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Introduce children to traditions from other cultures

When I was a kid, I loved to hear stories about Christmas traditions around the world. It was always fun to imagine how children in other cultures celebrated their winter holidays — the foods they eat, songs they sing and the decorations they make and hang.


In Holland, children leave their shoes out on Christmas Eve to be filled with presents by St. Nicholas or Sinterklaas. Children will also often leave carrots and hay for Sinterklaas’ horse. Another Dutch tradition says that Sinterklaas lives in Madrid, Spain, and every year he chooses a different harbor to arrive in Holland, so as many children as possible get a chance to see him. Every town in Holland has a few Sinterklaas helpers who help give the presents out.

In Australia, Christmas falls in the middle of summer and it is very hot. Tradition says that when Santa arrives in Australia he gives his reindeer a rest and employs six kangaroos to shuttle him around instead. On the day following Christmas, Australians celebrate Boxing Day by going to the beach and having barbecues with friends.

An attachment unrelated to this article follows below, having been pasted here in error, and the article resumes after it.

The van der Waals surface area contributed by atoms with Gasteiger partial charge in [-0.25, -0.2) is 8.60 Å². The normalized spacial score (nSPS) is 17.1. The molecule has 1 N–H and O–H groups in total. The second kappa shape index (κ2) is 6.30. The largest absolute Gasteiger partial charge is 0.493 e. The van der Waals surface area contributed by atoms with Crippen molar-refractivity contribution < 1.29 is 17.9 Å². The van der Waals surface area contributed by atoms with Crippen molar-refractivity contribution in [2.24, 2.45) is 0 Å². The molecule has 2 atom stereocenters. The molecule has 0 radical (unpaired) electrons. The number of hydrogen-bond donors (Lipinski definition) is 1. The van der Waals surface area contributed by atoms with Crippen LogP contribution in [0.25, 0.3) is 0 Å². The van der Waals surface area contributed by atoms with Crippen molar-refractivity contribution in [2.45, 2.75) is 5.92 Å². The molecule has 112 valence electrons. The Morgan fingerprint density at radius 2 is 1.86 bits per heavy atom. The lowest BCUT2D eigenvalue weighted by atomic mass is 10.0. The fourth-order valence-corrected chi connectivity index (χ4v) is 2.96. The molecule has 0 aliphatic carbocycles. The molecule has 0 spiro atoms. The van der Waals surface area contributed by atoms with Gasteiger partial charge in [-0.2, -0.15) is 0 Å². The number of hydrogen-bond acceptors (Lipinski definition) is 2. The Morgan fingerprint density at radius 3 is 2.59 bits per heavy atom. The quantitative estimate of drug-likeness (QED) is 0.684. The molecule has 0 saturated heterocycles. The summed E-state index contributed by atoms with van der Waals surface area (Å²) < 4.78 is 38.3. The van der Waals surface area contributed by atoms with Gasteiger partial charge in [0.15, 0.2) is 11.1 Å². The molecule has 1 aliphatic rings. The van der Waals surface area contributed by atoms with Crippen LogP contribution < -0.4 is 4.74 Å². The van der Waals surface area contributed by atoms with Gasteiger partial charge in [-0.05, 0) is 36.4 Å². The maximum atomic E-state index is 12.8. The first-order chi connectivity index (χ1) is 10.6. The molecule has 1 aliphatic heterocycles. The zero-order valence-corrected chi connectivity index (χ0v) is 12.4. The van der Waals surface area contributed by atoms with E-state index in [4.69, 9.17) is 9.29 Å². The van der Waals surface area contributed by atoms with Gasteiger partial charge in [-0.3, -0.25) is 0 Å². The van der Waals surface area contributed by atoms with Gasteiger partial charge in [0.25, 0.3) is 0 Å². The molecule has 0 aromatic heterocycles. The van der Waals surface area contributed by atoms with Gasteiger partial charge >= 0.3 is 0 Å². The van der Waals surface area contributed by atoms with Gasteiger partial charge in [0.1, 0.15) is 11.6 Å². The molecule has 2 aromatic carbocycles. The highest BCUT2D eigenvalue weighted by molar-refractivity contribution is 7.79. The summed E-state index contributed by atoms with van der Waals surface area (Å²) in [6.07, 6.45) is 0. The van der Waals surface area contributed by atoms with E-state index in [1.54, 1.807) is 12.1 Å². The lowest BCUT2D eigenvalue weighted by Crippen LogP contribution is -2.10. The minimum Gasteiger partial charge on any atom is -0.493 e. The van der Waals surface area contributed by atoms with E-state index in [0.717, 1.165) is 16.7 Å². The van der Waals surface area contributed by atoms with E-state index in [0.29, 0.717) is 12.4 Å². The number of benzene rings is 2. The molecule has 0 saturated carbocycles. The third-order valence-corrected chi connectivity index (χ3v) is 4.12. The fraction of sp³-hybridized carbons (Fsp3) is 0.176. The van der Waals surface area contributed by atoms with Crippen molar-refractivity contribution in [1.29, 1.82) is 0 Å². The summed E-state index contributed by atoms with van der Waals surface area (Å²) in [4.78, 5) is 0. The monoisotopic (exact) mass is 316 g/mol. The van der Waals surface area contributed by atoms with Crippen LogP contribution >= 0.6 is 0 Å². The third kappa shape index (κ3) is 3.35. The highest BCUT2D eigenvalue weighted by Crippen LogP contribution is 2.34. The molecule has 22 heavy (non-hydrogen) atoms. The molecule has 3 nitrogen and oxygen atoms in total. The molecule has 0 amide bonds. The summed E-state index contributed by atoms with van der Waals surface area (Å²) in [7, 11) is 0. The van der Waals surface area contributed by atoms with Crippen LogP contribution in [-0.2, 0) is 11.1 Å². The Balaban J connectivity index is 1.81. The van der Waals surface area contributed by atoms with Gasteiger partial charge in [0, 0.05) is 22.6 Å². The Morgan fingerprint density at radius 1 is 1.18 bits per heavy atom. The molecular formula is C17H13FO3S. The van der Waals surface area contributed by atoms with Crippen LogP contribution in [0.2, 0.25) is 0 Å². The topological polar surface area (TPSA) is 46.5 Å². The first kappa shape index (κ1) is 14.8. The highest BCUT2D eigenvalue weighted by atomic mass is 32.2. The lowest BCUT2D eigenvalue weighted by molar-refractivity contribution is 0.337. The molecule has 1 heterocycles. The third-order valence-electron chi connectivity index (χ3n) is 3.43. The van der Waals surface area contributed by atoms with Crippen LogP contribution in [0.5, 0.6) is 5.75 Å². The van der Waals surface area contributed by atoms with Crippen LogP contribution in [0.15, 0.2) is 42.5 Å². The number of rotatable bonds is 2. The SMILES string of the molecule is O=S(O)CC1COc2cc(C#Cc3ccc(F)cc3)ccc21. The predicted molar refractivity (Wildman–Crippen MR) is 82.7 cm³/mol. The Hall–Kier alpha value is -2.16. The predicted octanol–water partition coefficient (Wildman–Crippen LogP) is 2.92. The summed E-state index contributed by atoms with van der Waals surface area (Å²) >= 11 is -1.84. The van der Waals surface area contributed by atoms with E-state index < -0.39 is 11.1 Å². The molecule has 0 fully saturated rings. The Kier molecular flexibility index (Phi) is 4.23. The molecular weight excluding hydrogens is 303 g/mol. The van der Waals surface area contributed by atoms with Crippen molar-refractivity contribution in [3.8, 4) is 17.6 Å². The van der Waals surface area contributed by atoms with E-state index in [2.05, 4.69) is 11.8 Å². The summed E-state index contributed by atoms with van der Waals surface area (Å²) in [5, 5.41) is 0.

In Mexico, children break piñatas filled with sweets during posada parties. Leading up to Christmas, children participate in posada processions in which they re-enact the story of Mary and Joseph searching for a room in an inn.


This is a great time of year to introduce children to traditions from other cultures. Holiday stories and songs are always engaging and children are often fascinated to learn about traditions that are different from their own. The West Linn Public Library has an excellent collection of books about Christmas traditions, winter holidays and folklore from around the world.

Here are a few to get you started.

“Boris and Stella and the Perfect Gift” by Dara Goldman

Boris and Stella are in love but do not have much money, so Stella sells something very important to her in order to buy Boris a Hanukkah gift, and Boris does likewise to buy Stella a Christmas present.

“While the Bear Sleeps” retold by Caitlin Matthews

A young girl travels through time with a bear as her guide in this glowing anthology of winter customs, including the nativity, Christmas in Mexico City, Hanukkah and Kwanzaa. She discovers the origins of winter tales and traditions from the first snowfall to the return of spring.


“My First Kwanzaa”

by Karen Katz

A young girl describes how she and her family celebrate the seven days of Kwanzaa.

“Bringing in the New Year”

by Grace Lin

A Chinese-American family prepares for and celebrates the lunar New Year. End notes discuss the customs and traditions of Chinese New Year.

Contract Publishing

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